Sunday night: Cloudy with a chance of rain or snow. Low 27-34.

Monday: Rain or snow ending in the morning, some clearing late in the day. High 35-42.

Weekly Outlook: December 28, 2020 – January 3, 2021

We’ve reached the final days of 2020, but there may still be a little mayhem on the horizon.

We start the week out on a rather mild note. Low pressure will head up the St. Lawrence Valley today, bringing in some clouds but also milder weather. There could be a shower or two, but the bulk of the precipitation associated with this storm will stay to our north and west. The storm drags a cold front across the region at night, putting an end to our brief mild spell. Breezy and colder conditions settle in for Tuesday as high pressure starts to build back in. Wednesday also looks to be on the cold side, but should be less windy, so it won’t feel as cold.

Temperatures could reach 50 in parts of the region this afternoon. Image provided by Weathermodels.com

This brings us to the final day of a year that most of us are all too happy to see end. Another low pressure area passes to our north and west, with milder conditions once again and some rain showers, though it does look like it should be dry for midnight if you are planning to be out and about. However, the cold front trailing that system will likely stall out near or just south of the region while high pressure tries to build in from the north early on New Year’s Day. Another low pressure area will start heading toward the Midwest that day as well. The front to our south will try to head back northward as a warm front, but with high pressure to the north, cold air may remain in place at the surface, especially across the interior. As the precipitation starts to move in, we may have warm air aloft and cold air at the surface, which would be a recipe for freezing rain. Obviously, being this far out, things will likely change, but we could be looking at icing, possibly some significant icing, across the interior. This system will take it’s time moving toward the region, so even though the warmer air should eventually win out and change everything to plain rain, the rain may continue into Saturday before winding down. High pressure builds in on Sunday with drier and cooler weather. We should have some additional clarity on this situation later this week in our Weekend Outlook, which may be published on Wednesday again.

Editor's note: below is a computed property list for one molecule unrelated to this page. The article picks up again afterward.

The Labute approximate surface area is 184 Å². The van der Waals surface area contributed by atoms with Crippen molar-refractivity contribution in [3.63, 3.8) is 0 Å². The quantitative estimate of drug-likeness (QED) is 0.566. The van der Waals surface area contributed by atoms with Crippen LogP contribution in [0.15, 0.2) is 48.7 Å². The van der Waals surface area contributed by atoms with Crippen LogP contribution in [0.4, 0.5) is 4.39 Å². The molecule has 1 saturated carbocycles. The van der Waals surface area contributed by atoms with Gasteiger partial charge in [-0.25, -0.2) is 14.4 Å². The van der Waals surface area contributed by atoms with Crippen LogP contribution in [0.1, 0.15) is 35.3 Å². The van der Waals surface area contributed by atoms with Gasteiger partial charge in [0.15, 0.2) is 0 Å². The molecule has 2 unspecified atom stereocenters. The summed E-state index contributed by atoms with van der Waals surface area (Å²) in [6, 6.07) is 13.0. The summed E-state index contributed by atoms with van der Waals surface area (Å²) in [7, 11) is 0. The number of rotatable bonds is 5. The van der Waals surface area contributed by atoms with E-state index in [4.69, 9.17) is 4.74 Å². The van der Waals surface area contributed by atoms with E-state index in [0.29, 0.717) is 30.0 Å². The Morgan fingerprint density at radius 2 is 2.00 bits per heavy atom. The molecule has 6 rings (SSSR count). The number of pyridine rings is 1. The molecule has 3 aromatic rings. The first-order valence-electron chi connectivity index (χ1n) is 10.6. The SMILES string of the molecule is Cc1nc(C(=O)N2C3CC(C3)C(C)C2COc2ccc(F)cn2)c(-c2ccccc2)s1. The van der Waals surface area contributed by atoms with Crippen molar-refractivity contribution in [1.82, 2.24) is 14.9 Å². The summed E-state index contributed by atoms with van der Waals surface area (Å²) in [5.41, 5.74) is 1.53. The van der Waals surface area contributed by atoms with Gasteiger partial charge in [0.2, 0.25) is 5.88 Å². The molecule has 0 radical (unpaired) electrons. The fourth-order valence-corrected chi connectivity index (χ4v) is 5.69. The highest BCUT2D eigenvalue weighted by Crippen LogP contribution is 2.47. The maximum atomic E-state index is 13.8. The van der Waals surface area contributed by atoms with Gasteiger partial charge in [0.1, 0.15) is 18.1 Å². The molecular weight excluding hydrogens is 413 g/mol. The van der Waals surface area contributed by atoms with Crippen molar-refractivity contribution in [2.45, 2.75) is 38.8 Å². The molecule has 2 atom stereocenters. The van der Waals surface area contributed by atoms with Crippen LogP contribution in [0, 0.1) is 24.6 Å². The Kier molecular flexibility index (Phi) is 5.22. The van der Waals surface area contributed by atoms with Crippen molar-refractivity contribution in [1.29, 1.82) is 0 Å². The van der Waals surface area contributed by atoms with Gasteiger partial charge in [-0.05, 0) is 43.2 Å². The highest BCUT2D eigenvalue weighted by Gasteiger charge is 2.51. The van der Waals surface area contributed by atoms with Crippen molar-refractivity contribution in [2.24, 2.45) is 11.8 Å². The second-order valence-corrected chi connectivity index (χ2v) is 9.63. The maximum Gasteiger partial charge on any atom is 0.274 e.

The models don’t agree on what type of precipitation we’ll have on Friday, or whether we’ll have any at all. Images provided by Pivotal Weather.

Monday: Plenty of clouds, breezy, just a slight chance for a shower. High 43-50.

Monday night: Clearing. Low 24-31.

Tuesday: Sunny in the morning, some clouds around during the afternoon, breezy. High 29-36.

Tuesday night: Clear and chilly. Low 14-21, though some of the normally colder locations could drop into the single digits.

Wednesday: More clouds than sunshine. High 33-40.

New Year’s Eve: Cloudy and breezy with showers likely during the afternoon and evening. High 44-51.

New Year’s Day: Cloudy with a chance for rain near the coast, but a wintry mix of snow, sleet, or freezing rain is possible inland. Precipitation should gradually change to rain inland as we head through the overnight hours. High 38-45.

Saturday: Mostly cloudy with more showers possible. High 43-50.

Sunday: Partly to mostly sunny. High 34-41.